In a recent help desk announcement, the Office of the Associate Vice Chancellor for Campus Development announced that starting the first term of academic year 2016-2017, the stalls found at Animo Biz at Br. Bloemen Hall will no longer be open to aspiring student entrepreneurs.
As the University works towards establishing itself on the international stage, especially with the recent ASEAN integration, the units under Campus Services and Campus Development continue to change and, ideally, improve the campus environment.
Health and wealth
In the recently publishedASEAN University Network report, it was noted that the University lacked a variation of healthy food options for its students. The DLSU Parents of University Students Organization (PUSO) raises the same concern as more parents have sent complaints regarding thevariety of food available to their children studying in DLSU.
In response to PUSO’s concerns, Director of Campus Development Jay Calleja and his staff have decided to stop the Animo Biz initiative in order to utilize the stalls for other matters.
The Campus Development office, in collaboration with Campus Services, has taken the initiative to search for commercial
establishments that can provide healthier options for the Lasallian population at reasonable prices.
“We cannot guarantee that students will sell healthy food,” Calleja reasons in an interview. “So, we have to take control to make sure students are given varied options.”
This decision is timely as the University looks for new avenues for revenue to prevent a steep increase in tuition fees. By opening the space to commercial establishments, the University can charge regular rent rates and utilize all available stalls.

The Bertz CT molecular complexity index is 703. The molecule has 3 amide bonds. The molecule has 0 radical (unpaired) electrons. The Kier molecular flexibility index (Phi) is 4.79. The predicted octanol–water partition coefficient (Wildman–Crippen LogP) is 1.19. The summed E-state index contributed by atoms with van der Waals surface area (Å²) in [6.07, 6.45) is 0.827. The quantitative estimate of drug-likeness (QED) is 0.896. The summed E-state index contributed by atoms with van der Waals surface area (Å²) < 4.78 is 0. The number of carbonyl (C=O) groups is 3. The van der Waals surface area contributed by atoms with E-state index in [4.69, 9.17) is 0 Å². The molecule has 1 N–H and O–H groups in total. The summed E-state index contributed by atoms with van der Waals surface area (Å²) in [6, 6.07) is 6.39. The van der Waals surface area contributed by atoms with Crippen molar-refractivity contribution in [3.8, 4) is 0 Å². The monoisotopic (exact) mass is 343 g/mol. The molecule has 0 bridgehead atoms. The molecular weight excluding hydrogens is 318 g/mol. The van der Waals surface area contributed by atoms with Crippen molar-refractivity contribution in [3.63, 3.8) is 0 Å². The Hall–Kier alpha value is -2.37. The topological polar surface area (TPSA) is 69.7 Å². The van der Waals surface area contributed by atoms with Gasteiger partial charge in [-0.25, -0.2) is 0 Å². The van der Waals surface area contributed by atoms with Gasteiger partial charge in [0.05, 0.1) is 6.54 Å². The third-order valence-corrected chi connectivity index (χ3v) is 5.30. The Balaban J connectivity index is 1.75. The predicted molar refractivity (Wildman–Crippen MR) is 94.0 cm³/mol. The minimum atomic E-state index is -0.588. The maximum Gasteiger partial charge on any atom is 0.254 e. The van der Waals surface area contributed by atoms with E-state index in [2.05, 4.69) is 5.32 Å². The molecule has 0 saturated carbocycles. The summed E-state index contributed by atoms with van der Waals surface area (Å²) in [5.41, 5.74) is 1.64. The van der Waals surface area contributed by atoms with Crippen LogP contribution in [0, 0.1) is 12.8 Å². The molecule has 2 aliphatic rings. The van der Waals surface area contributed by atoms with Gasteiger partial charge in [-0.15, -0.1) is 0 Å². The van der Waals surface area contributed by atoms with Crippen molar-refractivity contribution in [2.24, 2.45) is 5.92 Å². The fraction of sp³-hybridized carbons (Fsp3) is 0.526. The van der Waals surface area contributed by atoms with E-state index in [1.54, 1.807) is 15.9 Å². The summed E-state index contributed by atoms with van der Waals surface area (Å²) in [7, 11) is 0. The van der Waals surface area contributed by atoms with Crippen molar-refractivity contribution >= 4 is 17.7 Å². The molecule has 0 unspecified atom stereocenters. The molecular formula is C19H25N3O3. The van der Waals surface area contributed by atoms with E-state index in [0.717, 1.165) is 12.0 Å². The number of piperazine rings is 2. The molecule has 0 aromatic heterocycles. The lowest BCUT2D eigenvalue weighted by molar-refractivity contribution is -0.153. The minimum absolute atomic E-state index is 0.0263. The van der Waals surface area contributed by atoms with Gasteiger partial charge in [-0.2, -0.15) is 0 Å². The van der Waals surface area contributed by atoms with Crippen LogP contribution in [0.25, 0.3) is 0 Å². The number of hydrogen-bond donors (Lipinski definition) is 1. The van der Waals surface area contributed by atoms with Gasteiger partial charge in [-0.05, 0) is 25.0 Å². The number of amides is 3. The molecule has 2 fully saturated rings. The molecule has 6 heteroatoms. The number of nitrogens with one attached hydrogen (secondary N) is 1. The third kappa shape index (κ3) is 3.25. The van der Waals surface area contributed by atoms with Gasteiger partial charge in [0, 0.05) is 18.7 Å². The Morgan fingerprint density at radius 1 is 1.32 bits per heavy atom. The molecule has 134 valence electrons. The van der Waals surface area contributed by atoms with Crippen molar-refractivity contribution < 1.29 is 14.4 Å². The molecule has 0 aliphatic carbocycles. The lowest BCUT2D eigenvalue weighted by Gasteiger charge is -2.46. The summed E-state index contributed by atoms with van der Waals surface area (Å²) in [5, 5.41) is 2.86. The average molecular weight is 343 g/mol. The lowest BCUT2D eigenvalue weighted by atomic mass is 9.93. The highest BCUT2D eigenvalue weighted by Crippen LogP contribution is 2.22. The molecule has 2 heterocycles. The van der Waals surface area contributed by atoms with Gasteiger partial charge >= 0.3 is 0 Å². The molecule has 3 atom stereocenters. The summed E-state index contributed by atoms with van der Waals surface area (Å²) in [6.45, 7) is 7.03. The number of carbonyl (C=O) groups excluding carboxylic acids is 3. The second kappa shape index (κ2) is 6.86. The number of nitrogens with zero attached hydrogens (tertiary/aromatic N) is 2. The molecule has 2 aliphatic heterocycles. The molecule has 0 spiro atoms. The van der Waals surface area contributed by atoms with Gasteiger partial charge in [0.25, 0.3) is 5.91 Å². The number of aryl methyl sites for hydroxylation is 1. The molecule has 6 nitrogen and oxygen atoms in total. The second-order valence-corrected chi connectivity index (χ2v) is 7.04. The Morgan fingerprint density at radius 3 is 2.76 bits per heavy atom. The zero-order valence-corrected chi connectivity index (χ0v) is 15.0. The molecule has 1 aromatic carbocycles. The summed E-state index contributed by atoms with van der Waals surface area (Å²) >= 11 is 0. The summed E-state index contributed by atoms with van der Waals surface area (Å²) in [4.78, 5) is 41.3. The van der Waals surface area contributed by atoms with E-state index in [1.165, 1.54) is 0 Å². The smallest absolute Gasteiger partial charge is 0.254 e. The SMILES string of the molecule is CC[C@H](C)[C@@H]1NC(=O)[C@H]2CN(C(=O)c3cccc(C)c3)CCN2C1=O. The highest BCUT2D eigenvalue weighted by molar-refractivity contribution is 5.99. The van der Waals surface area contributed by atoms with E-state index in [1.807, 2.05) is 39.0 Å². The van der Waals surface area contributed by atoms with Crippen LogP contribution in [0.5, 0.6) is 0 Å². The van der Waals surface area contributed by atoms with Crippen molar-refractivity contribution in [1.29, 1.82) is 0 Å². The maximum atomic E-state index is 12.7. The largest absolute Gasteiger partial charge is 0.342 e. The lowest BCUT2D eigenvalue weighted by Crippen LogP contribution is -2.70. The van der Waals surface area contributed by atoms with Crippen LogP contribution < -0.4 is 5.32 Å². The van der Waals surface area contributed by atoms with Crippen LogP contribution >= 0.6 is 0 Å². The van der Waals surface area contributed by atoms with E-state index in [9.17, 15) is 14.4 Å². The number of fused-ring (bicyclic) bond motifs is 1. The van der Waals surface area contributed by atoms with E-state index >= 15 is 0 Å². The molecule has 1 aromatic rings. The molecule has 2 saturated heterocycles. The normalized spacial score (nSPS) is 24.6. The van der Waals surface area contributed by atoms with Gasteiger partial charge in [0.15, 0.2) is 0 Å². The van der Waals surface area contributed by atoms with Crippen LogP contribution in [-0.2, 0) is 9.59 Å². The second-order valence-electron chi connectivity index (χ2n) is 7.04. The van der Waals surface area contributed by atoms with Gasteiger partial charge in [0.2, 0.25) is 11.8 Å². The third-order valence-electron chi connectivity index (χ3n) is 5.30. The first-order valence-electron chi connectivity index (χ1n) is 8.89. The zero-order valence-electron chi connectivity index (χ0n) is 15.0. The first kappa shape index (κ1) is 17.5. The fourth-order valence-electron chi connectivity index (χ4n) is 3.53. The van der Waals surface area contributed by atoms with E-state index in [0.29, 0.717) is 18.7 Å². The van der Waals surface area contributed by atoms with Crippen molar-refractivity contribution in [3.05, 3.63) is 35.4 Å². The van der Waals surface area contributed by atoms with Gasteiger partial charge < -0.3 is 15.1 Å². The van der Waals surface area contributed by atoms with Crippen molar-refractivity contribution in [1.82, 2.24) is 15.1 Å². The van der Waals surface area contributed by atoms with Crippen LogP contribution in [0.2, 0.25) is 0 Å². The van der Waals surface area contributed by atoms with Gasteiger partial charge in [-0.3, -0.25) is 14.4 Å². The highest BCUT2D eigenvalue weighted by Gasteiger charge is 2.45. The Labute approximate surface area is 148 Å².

“Sayang ‘yung space,” Calleja explains. “Not many students apply for a space in Animo Biz, so there are often many empty stalls.”
Calleja further notes that students tend to take a while to set up their stalls and this leads to lost profit.
“There is usually a very small gap in between terms. This makes it difficult for stalls to keep changing since there is a lot to do,” he states.
Lack of student clamor
Not many students have raised their concerns regarding the decision to close Animo Biz to students.
“No one checks the help desk announcements,” University Student Government (USG) Executive Secretary Kitkat Cuenca explains, “so we are currently making pubs to spread awareness about this change.”
The email has, however, been read by a number of students, from whom there are currently mixed responses.
USG Vice President of Internal Affairs Micah Fernando hopes to get a better idea of the students’ preference via a survey to be released next week.
The offices of Campus Development and Campus Services have expressed in a joint statement that they have many plans in store for the new Animo Biz. First on their list is a name change.
The two offices have identified possible donors with the help of the De La Salle Alumni Association. Although nothing has been finalized, Calleja assures that the new name will likely come from the highest donor.
“We have a lot of plans,” Calleja mentions, “so we need extra financial support.”
Other than the name change, Calleja says that they plan on opening the stalls to non-food or beverage establishments. There have been recent talks with the Animo store to give them the opportunity to sell DLSU shirts. Basketball specialty store Titan has also expressed interest in selling shoes in the area.
No plans have been finalized just yet, but Calleja advises that they will release a final list of concessionaires by the end of third term this academic year.